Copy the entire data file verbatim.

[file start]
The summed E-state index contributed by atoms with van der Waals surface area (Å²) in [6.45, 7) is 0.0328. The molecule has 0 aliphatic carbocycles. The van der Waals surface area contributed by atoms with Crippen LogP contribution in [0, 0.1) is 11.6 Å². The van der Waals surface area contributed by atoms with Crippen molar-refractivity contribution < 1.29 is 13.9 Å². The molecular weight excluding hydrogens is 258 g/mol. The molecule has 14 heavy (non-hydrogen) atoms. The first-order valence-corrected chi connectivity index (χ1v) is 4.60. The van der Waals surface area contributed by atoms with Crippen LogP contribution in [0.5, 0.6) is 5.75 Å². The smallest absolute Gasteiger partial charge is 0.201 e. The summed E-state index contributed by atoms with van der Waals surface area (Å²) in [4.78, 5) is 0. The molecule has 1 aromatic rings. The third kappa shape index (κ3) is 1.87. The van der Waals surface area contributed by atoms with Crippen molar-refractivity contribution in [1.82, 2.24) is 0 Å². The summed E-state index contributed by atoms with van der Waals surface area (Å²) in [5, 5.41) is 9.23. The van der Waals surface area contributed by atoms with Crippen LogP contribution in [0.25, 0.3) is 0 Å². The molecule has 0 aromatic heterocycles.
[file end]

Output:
The summed E-state index contributed by atoms with van der Waals surface area (Å²) in [6.45, 7) is 0.0328. The molecule has 0 aliphatic carbocycles. The van der Waals surface area contributed by atoms with Crippen LogP contribution in [0, 0.1) is 11.6 Å². The van der Waals surface area contributed by atoms with Crippen molar-refractivity contribution < 1.29 is 13.9 Å². The molecular weight excluding hydrogens is 258 g/mol. The molecule has 14 heavy (non-hydrogen) atoms. The first-order valence-corrected chi connectivity index (χ1v) is 4.60. The van der Waals surface area contributed by atoms with Crippen LogP contribution in [0.5, 0.6) is 5.75 Å². The smallest absolute Gasteiger partial charge is 0.201 e. The summed E-state index contributed by atoms with van der Waals surface area (Å²) in [4.78, 5) is 0. The molecule has 1 aromatic rings. The third kappa shape index (κ3) is 1.87. The van der Waals surface area contributed by atoms with Crippen molar-refractivity contribution in [1.82, 2.24) is 0 Å². The summed E-state index contributed by atoms with van der Waals surface area (Å²) in [5, 5.41) is 9.23. The van der Waals surface area contributed by atoms with Crippen LogP contribution in [0.25, 0.3) is 0 Å². The molecule has 0 aromatic heterocycles.